(CNBC) -- Much of the discussion about Jamie Dimon’s testimony has largely missed the point.
It’s true that the senators on the Banking Committee were humiliatingly deferential to the JPMorgan Chase chief executive. It’s true that Senators from both sides of the aisle seem to be attempting to score political points about Dodd-Frank, using Dimon as a prop for the usual D.C. partisan claptrap. It’s true there seem to have been prearranged ground rules that barred questions about the details of the trades that lost JPMorgan billions.
And, yes, it’s true that Dimon wore cufflinks with the presidential seal on them. (I’ve been investigating this one.)
But the most important thing Dimon said has been almost entirely ignored.
Dimon told the Senators that the multi-billion dollar losses at the bank stemmed from an attempt to adjust JPMorgan’s holdings because of changes in the way capital requirements work. Specifically, he said that the risk weighted assets of the CIO office were due to increase three hundred percent under Basel III.
"Under Basel I, the risk-weighted assets of these positions in the fourth quarter of 2011 were around $20 billion. Under Basel III, those [risk-weighted assets] were estimated to be around $60 billion. We thought this was an ineffective use of risk-weighted assets and our intent was to bring that down over time," Dimon said.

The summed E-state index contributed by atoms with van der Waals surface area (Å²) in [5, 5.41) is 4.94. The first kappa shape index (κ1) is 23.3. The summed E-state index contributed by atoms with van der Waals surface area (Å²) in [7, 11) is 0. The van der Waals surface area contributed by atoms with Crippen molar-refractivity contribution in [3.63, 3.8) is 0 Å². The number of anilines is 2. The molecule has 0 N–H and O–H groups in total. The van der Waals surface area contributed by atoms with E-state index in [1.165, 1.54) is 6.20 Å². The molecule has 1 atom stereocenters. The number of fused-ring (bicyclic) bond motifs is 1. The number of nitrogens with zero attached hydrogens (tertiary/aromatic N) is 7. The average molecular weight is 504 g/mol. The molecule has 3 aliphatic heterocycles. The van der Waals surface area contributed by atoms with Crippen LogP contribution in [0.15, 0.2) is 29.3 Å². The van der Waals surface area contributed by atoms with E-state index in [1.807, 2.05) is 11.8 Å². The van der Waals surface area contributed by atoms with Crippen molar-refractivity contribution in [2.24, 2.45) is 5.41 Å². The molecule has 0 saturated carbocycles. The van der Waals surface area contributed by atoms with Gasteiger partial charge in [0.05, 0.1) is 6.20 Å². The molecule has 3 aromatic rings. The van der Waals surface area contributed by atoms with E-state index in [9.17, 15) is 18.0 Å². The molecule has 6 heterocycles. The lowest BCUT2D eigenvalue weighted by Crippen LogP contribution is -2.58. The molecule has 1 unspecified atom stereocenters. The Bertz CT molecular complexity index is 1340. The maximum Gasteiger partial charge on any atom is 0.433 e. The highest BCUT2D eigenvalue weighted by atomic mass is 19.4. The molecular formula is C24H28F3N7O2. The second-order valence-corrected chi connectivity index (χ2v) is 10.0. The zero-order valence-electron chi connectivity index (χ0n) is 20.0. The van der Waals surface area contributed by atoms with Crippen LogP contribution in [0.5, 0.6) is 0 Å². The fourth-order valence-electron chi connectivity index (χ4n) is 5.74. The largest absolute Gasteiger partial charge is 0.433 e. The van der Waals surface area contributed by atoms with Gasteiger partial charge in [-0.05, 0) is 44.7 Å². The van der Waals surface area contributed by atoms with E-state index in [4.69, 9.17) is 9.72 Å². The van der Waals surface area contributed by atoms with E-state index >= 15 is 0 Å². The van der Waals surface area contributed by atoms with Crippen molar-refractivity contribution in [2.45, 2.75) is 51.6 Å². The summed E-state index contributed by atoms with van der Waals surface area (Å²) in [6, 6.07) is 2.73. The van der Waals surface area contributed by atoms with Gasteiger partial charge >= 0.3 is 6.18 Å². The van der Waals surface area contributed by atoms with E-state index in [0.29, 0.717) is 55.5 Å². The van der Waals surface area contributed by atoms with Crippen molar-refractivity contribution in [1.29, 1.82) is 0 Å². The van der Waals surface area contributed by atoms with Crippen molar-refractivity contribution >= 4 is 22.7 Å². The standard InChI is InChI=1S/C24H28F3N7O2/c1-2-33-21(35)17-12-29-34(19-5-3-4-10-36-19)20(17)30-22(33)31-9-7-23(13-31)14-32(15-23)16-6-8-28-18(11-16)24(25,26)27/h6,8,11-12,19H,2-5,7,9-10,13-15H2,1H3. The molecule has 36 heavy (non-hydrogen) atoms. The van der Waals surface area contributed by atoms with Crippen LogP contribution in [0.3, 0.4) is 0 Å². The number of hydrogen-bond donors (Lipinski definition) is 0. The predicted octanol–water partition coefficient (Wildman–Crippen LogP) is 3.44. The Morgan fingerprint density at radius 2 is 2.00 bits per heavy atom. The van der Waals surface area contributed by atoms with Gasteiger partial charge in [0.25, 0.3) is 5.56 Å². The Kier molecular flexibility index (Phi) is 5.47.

This echoed what he said in his prepared remarks:
“In December 2011, as part of a firmwide effort in anticipation of new Basel capital requirements, we instructed CIO to reduce risk-weighted assets and associated risk. To achieve this in the synthetic credit portfolio, the CIO could have simply reduced its existing positions; instead, starting in mid-January, it embarked on a complex strategy that entailed adding positions that it believed would offset the existing ones. This strategy, however, ended up creating a portfolio that was larger and ultimately resulted in even more complex and hard-to-manage risks.
This might need some translating for those of you who haven’t been keeping up with your required international capital accords reading.
Basel is the town in Switzerland where banking regulators and bankers from around the globe meet to decide on international standards for bank regulation. Basel I was the first body of rules decided on; Basel III is the latest. The U.S. is in the process of creating and implementing the Basel III rules.
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